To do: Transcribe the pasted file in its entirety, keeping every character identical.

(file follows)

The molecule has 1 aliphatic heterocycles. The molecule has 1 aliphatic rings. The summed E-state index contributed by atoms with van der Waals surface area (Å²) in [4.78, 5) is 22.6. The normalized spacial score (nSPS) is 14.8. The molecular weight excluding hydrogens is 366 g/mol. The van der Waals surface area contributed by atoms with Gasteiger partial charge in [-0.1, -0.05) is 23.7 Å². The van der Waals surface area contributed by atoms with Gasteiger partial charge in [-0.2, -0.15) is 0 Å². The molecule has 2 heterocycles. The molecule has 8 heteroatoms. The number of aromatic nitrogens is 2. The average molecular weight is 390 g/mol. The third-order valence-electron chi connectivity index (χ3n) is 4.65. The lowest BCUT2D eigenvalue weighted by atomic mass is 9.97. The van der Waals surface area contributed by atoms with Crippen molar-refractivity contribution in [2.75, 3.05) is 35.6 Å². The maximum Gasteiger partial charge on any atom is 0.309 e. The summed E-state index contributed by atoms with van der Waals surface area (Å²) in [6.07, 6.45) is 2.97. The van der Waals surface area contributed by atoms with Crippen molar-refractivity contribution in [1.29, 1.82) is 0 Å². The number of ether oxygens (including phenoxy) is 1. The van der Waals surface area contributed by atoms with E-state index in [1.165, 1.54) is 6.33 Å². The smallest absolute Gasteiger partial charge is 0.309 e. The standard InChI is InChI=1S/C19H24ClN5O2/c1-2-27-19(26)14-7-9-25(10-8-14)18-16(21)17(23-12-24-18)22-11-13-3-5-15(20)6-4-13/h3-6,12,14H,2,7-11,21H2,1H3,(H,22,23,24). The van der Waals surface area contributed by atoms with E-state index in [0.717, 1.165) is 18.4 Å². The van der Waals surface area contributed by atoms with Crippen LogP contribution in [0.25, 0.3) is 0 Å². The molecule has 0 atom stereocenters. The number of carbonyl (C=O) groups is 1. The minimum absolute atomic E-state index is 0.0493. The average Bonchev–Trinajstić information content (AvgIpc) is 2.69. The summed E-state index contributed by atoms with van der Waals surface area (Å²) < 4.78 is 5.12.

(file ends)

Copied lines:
The molecule has 1 aliphatic heterocycles. The molecule has 1 aliphatic rings. The summed E-state index contributed by atoms with van der Waals surface area (Å²) in [4.78, 5) is 22.6. The normalized spacial score (nSPS) is 14.8. The molecular weight excluding hydrogens is 366 g/mol. The van der Waals surface area contributed by atoms with Gasteiger partial charge in [-0.1, -0.05) is 23.7 Å². The van der Waals surface area contributed by atoms with Gasteiger partial charge in [-0.2, -0.15) is 0 Å². The molecule has 2 heterocycles. The molecule has 8 heteroatoms. The number of aromatic nitrogens is 2. The average molecular weight is 390 g/mol. The third-order valence-electron chi connectivity index (χ3n) is 4.65. The lowest BCUT2D eigenvalue weighted by atomic mass is 9.97. The van der Waals surface area contributed by atoms with Crippen molar-refractivity contribution in [2.75, 3.05) is 35.6 Å². The maximum Gasteiger partial charge on any atom is 0.309 e. The summed E-state index contributed by atoms with van der Waals surface area (Å²) in [6.07, 6.45) is 2.97. The van der Waals surface area contributed by atoms with Crippen molar-refractivity contribution in [1.29, 1.82) is 0 Å². The number of ether oxygens (including phenoxy) is 1. The van der Waals surface area contributed by atoms with E-state index in [1.165, 1.54) is 6.33 Å². The smallest absolute Gasteiger partial charge is 0.309 e. The standard InChI is InChI=1S/C19H24ClN5O2/c1-2-27-19(26)14-7-9-25(10-8-14)18-16(21)17(23-12-24-18)22-11-13-3-5-15(20)6-4-13/h3-6,12,14H,2,7-11,21H2,1H3,(H,22,23,24). The van der Waals surface area contributed by atoms with E-state index in [0.717, 1.165) is 18.4 Å². The van der Waals surface area contributed by atoms with Crippen LogP contribution in [0.25, 0.3) is 0 Å². The molecule has 0 atom stereocenters. The number of carbonyl (C=O) groups is 1. The minimum absolute atomic E-state index is 0.0493. The average Bonchev–Trinajstić information content (AvgIpc) is 2.69. The summed E-state index contributed by atoms with van der Waals surface area (Å²) < 4.78 is 5.12.